Talks dragged on in Baghdad over the weekend as diplomatic efforts led by Russia and France failed to produce a breakthrough in the standoff between Iraq and the UN. Although he spoke again of growing "flexibility" on the part of Iraqi leaders, Russian Foreign Minister Yevgeny Primakov admitted on February 6 that the negotiations are proving difficult. He nevertheless reiterated Moscow’s insistence on two points: that military strikes on Iraq will not further the goal of disarming Baghdad, and that they could lead to a more general destabilization of the region. (Reuter, ORT, February 6; Itar-Tass, February 8) Meanwhile, Russia’s special envoy to Iraq, Viktor Posuvalyuk, said on February 7 that he will continue his talks with Iraqi leaders. A Russian Foreign Ministry spokesman said in Moscow that Posuvalyuk’s mission "has no time limits" and that he will remain in Iraq until "the successful completion of his work." (Itar-Tass, February 7)
Those developments in Moscow and Baghdad came as the United States continued to beef up its military forces in the Persian Gulf and as Washington and London continued to seek international support for the strike option. Primakov, meanwhile, tried to downplay talk of a Russian-U.S. rivalry over the crisis in Iraq, and also claimed that differences on that issue had not harmed broader Russian-U.S. relations. Both countries, he said, are united in wanting to ensure that Iraq’s weapons of mass destruction are eliminated. (Itar-Tass, February 8)
Primakov’s remarks followed a February 6 briefing by State Department spokesman James Rubin. In that briefing Rubin denied U.S. media reports that the United States was considering the use of tactical nuclear weapons to destroy chemical and biological storage facilities in Iraq. (Reuter, February 6) Those reports were circulated in Moscow and are believed to be at least part of the reason why President Yeltsin last week twice charged that U.S. policy in Iraq could start a world war. (See Monitor, February 6) The same reports also got considerable play in Russia’s parliament and were used by lawmakers to justify their harsh criticism of Washington’s Iraq policy.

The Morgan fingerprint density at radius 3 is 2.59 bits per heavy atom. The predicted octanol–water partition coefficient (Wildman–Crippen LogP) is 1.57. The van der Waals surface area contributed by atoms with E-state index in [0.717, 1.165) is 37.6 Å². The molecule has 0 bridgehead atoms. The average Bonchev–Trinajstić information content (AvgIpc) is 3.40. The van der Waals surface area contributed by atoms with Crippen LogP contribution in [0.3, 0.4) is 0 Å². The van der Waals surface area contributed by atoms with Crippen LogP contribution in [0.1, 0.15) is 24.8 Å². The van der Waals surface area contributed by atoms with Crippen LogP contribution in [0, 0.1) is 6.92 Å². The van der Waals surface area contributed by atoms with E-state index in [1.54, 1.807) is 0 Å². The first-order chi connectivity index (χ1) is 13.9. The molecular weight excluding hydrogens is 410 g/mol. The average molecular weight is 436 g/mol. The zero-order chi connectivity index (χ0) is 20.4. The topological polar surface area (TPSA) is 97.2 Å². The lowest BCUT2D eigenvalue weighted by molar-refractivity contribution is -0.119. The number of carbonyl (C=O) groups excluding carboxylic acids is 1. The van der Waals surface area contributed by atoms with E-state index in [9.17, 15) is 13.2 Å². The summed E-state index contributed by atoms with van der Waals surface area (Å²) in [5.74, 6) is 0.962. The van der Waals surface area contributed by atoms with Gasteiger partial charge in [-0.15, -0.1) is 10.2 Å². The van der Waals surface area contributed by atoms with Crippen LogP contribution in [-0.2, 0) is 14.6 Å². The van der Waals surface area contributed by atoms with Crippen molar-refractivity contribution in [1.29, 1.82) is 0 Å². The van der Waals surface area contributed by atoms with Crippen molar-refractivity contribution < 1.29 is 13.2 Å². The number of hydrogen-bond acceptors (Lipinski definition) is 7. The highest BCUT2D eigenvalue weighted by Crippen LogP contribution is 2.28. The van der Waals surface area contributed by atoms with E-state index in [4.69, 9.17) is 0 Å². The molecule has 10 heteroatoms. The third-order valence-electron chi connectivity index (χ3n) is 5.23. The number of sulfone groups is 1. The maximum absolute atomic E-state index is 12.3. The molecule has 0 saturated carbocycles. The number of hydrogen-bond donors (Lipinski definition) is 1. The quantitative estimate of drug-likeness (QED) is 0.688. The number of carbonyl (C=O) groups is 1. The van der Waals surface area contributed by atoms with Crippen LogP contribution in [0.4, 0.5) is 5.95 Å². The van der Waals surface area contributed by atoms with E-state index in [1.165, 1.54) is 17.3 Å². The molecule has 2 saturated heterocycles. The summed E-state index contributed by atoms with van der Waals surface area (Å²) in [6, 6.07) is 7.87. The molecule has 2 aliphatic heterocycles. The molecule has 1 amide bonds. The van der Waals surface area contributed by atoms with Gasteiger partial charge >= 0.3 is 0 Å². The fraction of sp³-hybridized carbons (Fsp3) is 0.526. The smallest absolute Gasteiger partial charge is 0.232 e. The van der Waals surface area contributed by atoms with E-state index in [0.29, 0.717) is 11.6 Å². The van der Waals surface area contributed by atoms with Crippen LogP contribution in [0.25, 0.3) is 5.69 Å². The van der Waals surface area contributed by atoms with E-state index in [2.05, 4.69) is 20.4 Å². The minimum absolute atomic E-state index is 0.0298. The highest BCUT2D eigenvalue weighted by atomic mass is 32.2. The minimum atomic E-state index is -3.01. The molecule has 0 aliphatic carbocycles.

Yeltsin himself did not moderate his criticism of the United States. In an interview given to the Italian newspaper Corriere della Sera he accused the United States of trying to dominate the world. Yeltsin said that the "attempts of some countries… to assume the role of leader are unrealistic and even dangerous." Such attempts are "always short-lived," he said. (Reuter, Russian news agencies, February 8) Yeltsin arrives in Italy today on an official visit.
Finally, a Russian parliamentary delegation that was to have flown to Baghdad yesterday was still on the ground awaiting approval to use an air corridor through Iran. The plane was to carry medical supplies and other goods to the Iraqi population, although the mission of its passengers was clearly at least as political as it was humanitarian. Russian ultra-nationalist Vladimir Zhirinovsky organized the trip, and the Iraqi authorities provided visas for 57 deputies and 73 reporters (48 deputies and 120 reporters were said to actually be on the aircraft). The deputies declared that they would conduct a hunger strike until clearance came for their departure. (Russian news agencies, February 6-8; ORT, February 8)